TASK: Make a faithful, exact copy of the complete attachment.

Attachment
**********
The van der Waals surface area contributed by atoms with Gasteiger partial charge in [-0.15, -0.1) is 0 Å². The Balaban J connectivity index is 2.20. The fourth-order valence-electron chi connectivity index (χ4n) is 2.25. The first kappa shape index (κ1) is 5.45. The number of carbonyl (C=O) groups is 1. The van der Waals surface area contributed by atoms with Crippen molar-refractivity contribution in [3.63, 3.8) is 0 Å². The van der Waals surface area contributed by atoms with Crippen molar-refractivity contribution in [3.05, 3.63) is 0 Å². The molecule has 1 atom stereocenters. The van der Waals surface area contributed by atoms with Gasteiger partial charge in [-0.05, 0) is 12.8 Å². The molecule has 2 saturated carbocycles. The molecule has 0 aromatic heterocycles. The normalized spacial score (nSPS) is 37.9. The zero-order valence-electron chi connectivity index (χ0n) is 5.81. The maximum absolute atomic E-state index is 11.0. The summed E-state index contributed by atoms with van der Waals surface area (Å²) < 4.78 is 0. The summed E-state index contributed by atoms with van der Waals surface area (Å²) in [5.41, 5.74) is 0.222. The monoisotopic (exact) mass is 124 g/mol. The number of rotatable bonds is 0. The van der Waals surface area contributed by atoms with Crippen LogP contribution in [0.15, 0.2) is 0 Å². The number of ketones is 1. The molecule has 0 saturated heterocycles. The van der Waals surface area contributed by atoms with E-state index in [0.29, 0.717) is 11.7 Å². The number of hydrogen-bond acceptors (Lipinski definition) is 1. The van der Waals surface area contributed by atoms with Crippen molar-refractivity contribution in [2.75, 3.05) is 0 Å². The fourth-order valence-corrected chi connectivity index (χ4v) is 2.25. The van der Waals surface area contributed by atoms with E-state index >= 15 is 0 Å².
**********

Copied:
The van der Waals surface area contributed by atoms with Gasteiger partial charge in [-0.15, -0.1) is 0 Å². The Balaban J connectivity index is 2.20. The fourth-order valence-electron chi connectivity index (χ4n) is 2.25. The first kappa shape index (κ1) is 5.45. The number of carbonyl (C=O) groups is 1. The van der Waals surface area contributed by atoms with Crippen molar-refractivity contribution in [3.63, 3.8) is 0 Å². The van der Waals surface area contributed by atoms with Crippen molar-refractivity contribution in [3.05, 3.63) is 0 Å². The molecule has 1 atom stereocenters. The van der Waals surface area contributed by atoms with Gasteiger partial charge in [-0.05, 0) is 12.8 Å². The molecule has 2 saturated carbocycles. The molecule has 0 aromatic heterocycles. The normalized spacial score (nSPS) is 37.9. The zero-order valence-electron chi connectivity index (χ0n) is 5.81. The maximum absolute atomic E-state index is 11.0. The summed E-state index contributed by atoms with van der Waals surface area (Å²) < 4.78 is 0. The summed E-state index contributed by atoms with van der Waals surface area (Å²) in [5.41, 5.74) is 0.222. The monoisotopic (exact) mass is 124 g/mol. The number of rotatable bonds is 0. The van der Waals surface area contributed by atoms with Crippen LogP contribution in [0.15, 0.2) is 0 Å². The number of ketones is 1. The molecule has 0 saturated heterocycles. The van der Waals surface area contributed by atoms with E-state index in [0.29, 0.717) is 11.7 Å². The number of hydrogen-bond acceptors (Lipinski definition) is 1. The van der Waals surface area contributed by atoms with Crippen molar-refractivity contribution in [2.75, 3.05) is 0 Å². The fourth-order valence-corrected chi connectivity index (χ4v) is 2.25. The van der Waals surface area contributed by atoms with E-state index >= 15 is 0 Å².